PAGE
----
“Seen and Unseen: Ricard Favela Expressions of Chicano/a Art” honors the legacy of Tulare County native and leader of Chicano art movement Ricardo Favela
VISALIA – A Tulare County native whose art was a voice for the Chicano experience in Central California is the subject of the current exhibit at Arts Visalia.
The exhibit, “Seen and Unseen: Ricardo Favela Expressions of Chicano/a Art” honors the life and legacy of artist Ricardo Favela and brings awareness to the region’s rich cultural diversity. The exhibit began on March 3 but was extended through April due to its popularity.
Favela began and ended his life in Tulare County but was best known for his art and teachings in Sacramento. He was born in 1945, in Kingsburg to migrant farm workers and raised in Dinuba before earning an associate’s degree from the College of the Sequoias in Visalia. He then enrolled at Sacramento State, where he earned a bachelor’s degree in 1971 and a master’s degree in 1989. During his time as an undergraduate in the 1960s, he found his artistic direction doing silk-screen posters to promote political rallies, community art projects and events. Many of them featured skeleton figures or calaveras, a decorative skull found in Mexican folk art, in the place of primary figures. Therefore, his artistic aesthetic is rooted in the plight of the people, “los povertycitos” as he would say, implying the Chicano spirit lied just beneath the surface in everything we see.
He was best known for his work with a group called the Rebel Chicano Art Front. Formed in 1969, the abbreviation RCAF was confused with the more widely known Royal Canadian Air Force. The artists changed the group’s name to Royal Chicano Air Force as a play on misunderstanding and leaned into the mix-up by donning flight jackets, aviator glasses and other military garb and traveling in a jeep. The RCAF managed to tackle the most difficult problems of the day, using “wry humor and biting wit” to address “fundamental contradictions of a society which ignored the obvious cultural symbols and underpinnings of the growing Mexican American population,” according to the UC Santa Barbara, home to Favela’s collection of posters, prints and other artworks by the Royal Chicano Art Force collective he donated to the library prior to his death.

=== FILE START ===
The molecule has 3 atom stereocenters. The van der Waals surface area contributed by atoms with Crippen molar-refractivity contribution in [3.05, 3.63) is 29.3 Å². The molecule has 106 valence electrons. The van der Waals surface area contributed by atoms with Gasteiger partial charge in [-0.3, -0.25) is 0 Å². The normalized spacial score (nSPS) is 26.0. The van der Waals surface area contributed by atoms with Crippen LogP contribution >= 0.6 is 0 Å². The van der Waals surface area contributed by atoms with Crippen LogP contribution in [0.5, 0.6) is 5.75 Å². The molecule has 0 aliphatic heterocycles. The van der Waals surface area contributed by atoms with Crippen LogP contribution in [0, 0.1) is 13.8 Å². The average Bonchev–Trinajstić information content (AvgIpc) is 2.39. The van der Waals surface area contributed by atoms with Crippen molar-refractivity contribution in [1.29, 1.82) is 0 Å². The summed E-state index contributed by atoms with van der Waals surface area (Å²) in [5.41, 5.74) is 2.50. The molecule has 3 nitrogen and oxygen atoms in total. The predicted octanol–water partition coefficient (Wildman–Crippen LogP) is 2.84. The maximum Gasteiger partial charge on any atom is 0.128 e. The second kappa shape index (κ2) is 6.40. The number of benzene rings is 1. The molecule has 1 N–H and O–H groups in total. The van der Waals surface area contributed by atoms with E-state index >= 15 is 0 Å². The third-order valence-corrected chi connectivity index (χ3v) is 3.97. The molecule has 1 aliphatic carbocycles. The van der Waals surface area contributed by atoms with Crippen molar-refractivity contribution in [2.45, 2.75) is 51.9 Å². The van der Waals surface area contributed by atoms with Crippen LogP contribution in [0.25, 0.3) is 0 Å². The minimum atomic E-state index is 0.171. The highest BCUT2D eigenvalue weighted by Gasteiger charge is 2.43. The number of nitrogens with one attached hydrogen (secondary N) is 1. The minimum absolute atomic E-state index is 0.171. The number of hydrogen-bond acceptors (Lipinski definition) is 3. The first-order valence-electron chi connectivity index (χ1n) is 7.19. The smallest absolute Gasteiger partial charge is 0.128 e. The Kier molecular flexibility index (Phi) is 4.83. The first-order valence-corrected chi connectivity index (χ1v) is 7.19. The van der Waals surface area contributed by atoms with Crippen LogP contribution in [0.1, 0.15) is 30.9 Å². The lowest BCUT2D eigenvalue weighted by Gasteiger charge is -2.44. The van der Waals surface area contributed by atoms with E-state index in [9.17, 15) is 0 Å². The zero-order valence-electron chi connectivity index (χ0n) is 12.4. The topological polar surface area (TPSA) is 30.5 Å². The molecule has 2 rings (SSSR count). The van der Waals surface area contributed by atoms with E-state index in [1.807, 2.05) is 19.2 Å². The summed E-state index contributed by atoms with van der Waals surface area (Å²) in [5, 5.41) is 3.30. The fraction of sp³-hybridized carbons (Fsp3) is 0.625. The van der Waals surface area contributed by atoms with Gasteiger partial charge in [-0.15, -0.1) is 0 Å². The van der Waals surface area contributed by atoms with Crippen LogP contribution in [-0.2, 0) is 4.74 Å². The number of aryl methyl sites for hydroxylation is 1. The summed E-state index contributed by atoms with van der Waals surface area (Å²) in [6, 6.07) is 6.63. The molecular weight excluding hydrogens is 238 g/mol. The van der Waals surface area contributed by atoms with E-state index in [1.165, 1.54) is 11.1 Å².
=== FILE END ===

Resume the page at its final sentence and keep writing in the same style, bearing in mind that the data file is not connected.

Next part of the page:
“For the most part, my works and those of the other Chicano/Indio artistas are not what the so-called experts call classic, or even technically brilliant. They are, however, works rooted in our concern for our people and culture, thus giving them a vibrant emotional life,” Favela said prior to his passing in Visalia in 2007. “The fact that, as a people, we are tied to the earth by our indigenous heritage and, ironically, by the great U.S. society’s penchant for offering us a farm worker occupation in our own occupied ancestral lands leads me to strive with my teaching and art to influence and ultimately give consequence to our present educational system, whether inside or outside the mainstream.”
Favela and his colleagues worked together on murals in cities around the state. Those artworks included more than a dozen murals they painted on public walls in Sacramento. In 1972, the RCAF created the Centro De Artistas Chicanos that became the springboard for multiple community programs including the La Nueva Raza Bookstore, RCAF Danzantes (cultural dance venue), RCAF Graphics and Design Center, and the Barrio Art Program for underprivileged children.
“His art imparted powerful political and social commentary, including support for the farmworker rights movement that was close to his heart,” states the City of Sacramento’s website.
In 1982 Favela began teaching art professionally at CSU Sacramento. He received his Masters of Arts from CSU Sacramento in 1989 and began working in the art department as a professor. Favela also traveled and gave lectures, organizing and curating various art exhibits and retrospectives. He was the senior artist for CEMA’s Proyecto C.A.R.I.D.A.D (Chicano Art Resources, Information, Development, and Dissemination) and his exhibitions have shown at the Oakland Art Museum, San Francisco Museum of Art, the California State Capitol and the San Francisco Art Institute among many others.
Favela died of a heart attack on July 15, 2007 while visiting family in Visalia, California. His death was a major loss to the Chicano Art Movement. A park in the northeastern corner of McKinley Village in Sacramento was posthumously named in his honor.
A second show
In Gallery 2, Arts Visalia is showing the drawings and paintings of Jana Botkin in her exhibition titled “Still Here.” As a life-long resident, Botkin uses her realism style to express her pride in Tulare County. She continually searches out the beauty of our county in the parts that make rural living so appealing. The exhibition will also run through April 30.
Both galleries are located at Arts Visalia Visual Art Center, located at 214 E. Oak Ave. in Visalia. Admission is free and the center is open from noon to 5:30 p.m. Wednesday through Saturday. Due to social distancing limitations, there is limited capacity. To schedule an appointment, call 559-739-0905, or email [email protected].